Woman avoids jail for €20k theft from firm
A credit controller who stole over €20,000 from her employer because she was "overwhelmed" by her domestic financial situation has avoided a jail term.
Jacinta Dixon (52), a mother of two, of The Oaks, Keatingstown, in Wicklow, pleaded guilty at Dublin Circuit Criminal to five sample charges of theft from Chadwicks in Sallynoggin on dates between February 1, 2013 and November 5, 2013. She has one previous conviction for speeding.
A total of €20,554 was stolen over that period and Dixon has since re-paid it having secured a loan to do so.
Judge Martin Nolan sentenced Dixon to three years in prison, which he suspended in full on strict conditions as he said it would be "unjust" to jail her. He said she had decided to improve her situation by stealing small amounts of money from her employer over an extended period of time.
Judge Nolan accepted that Dixon had expressed remorse but said she had breached the trust of her employer who was entitled to rely on her for honesty.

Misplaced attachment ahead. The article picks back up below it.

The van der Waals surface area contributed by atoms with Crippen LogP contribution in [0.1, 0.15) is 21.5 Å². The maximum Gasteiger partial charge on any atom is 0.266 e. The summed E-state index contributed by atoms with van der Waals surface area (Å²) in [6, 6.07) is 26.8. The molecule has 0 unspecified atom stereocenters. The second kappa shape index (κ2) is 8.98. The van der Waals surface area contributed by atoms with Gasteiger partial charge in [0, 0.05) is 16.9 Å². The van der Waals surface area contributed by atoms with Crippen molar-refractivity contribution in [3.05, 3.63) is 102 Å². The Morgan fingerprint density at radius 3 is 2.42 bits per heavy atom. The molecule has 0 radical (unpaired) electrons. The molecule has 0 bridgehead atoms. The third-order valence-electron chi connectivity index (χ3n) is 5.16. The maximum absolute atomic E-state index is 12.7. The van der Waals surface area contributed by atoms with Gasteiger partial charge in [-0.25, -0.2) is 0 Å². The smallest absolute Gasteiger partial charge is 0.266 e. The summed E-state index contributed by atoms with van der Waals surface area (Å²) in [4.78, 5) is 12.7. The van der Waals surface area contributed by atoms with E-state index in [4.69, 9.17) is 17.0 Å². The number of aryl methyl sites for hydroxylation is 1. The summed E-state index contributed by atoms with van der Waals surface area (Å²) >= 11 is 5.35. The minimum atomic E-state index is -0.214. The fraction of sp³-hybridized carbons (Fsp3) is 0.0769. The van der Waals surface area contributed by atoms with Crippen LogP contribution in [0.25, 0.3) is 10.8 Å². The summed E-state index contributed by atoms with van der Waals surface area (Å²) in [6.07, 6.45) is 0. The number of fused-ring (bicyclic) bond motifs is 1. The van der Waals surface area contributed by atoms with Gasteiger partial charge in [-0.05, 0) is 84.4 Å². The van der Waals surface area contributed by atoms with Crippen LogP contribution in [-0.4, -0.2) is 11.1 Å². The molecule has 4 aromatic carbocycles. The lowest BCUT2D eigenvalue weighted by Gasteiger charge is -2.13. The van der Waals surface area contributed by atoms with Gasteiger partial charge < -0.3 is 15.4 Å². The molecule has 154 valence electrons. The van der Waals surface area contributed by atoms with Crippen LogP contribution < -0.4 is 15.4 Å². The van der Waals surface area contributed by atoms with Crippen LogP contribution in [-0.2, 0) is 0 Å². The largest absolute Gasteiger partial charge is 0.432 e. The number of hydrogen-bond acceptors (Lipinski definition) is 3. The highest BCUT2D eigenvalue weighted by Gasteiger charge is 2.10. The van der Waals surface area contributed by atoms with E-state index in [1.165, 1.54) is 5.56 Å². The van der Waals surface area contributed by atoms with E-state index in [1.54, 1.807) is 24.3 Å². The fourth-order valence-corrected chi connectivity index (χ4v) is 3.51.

Dixon had been working with Chadwicks in Sallynoggin for 19 years when it was noticed that there was a recurring delay in each day's takings being lodged at the end of business.
It was Dixon's responsibility, as credit controller for that branch, to hand over the day's taking to security workers at Brinks for lodgement.
Garda Josephine Holahan told Roisin Lacey BL, prosecuting, that when Dixon was questioned about the delay she initially claimed it was a problem with the Brinks collector and reassured Chadwicks' head office that the issue would be resolved.
Two months later, when the problem had not been rectified, enquiries were again made with Dixon and she admitted that she had been stealing money from the takings.
She was deliberately delaying lodging each day's takings to allow her to pocket small amounts of cash herself.
The following day she would use the cash taken in that day to make up the difference from the previous day.
Dixon later told gardai that she would take a few hundred euro each time to allow her to pay outstanding domestic bills.
She said she had asked her boss at Chadwicks for a loan two-and-a-half years previous to her arrest, as she wasn't coping financially, but her request was refused.
Mr Kelly said his client was under "immense personal and financial pressure" and had become "overwhelmed by her ordinary domestic financial situation".